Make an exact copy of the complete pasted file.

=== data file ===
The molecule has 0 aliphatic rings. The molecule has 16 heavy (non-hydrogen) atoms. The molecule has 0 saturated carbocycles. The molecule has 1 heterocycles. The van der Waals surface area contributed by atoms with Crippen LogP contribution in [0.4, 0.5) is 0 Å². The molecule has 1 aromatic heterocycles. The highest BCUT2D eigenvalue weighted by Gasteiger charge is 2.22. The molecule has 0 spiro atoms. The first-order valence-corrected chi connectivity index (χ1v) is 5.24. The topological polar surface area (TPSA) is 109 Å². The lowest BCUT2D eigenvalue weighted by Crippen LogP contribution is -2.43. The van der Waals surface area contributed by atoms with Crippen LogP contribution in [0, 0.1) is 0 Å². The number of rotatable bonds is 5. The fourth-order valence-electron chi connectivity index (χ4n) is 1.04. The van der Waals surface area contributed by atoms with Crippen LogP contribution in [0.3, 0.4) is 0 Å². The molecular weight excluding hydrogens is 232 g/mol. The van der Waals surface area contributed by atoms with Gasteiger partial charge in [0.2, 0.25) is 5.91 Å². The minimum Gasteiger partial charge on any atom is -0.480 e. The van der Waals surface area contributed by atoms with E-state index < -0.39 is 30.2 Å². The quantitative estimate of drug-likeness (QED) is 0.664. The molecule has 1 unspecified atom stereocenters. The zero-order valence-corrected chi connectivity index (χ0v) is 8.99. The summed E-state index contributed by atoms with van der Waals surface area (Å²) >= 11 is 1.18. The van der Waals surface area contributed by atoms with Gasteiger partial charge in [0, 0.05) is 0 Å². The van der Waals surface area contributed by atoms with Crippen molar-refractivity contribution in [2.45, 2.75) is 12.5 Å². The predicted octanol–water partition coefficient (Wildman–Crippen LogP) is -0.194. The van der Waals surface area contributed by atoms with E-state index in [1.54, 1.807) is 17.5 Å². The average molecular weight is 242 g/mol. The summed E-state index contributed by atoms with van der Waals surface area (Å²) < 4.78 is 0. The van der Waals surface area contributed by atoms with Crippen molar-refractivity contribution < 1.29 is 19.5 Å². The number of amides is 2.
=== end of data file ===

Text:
The molecule has 0 aliphatic rings. The molecule has 16 heavy (non-hydrogen) atoms. The molecule has 0 saturated carbocycles. The molecule has 1 heterocycles. The van der Waals surface area contributed by atoms with Crippen LogP contribution in [0.4, 0.5) is 0 Å². The molecule has 1 aromatic heterocycles. The highest BCUT2D eigenvalue weighted by Gasteiger charge is 2.22. The molecule has 0 spiro atoms. The first-order valence-corrected chi connectivity index (χ1v) is 5.24. The topological polar surface area (TPSA) is 109 Å². The lowest BCUT2D eigenvalue weighted by Crippen LogP contribution is -2.43. The van der Waals surface area contributed by atoms with Crippen LogP contribution in [0, 0.1) is 0 Å². The number of rotatable bonds is 5. The fourth-order valence-electron chi connectivity index (χ4n) is 1.04. The van der Waals surface area contributed by atoms with Crippen LogP contribution in [0.3, 0.4) is 0 Å². The molecular weight excluding hydrogens is 232 g/mol. The van der Waals surface area contributed by atoms with Gasteiger partial charge in [0.2, 0.25) is 5.91 Å². The minimum Gasteiger partial charge on any atom is -0.480 e. The van der Waals surface area contributed by atoms with E-state index < -0.39 is 30.2 Å². The quantitative estimate of drug-likeness (QED) is 0.664. The molecule has 1 unspecified atom stereocenters. The zero-order valence-corrected chi connectivity index (χ0v) is 8.99. The summed E-state index contributed by atoms with van der Waals surface area (Å²) >= 11 is 1.18. The van der Waals surface area contributed by atoms with Gasteiger partial charge in [0, 0.05) is 0 Å². The van der Waals surface area contributed by atoms with Crippen molar-refractivity contribution in [2.45, 2.75) is 12.5 Å². The predicted octanol–water partition coefficient (Wildman–Crippen LogP) is -0.194. The van der Waals surface area contributed by atoms with E-state index in [1.54, 1.807) is 17.5 Å². The average molecular weight is 242 g/mol. The summed E-state index contributed by atoms with van der Waals surface area (Å²) < 4.78 is 0. The van der Waals surface area contributed by atoms with Crippen molar-refractivity contribution < 1.29 is 19.5 Å². The number of amides is 2.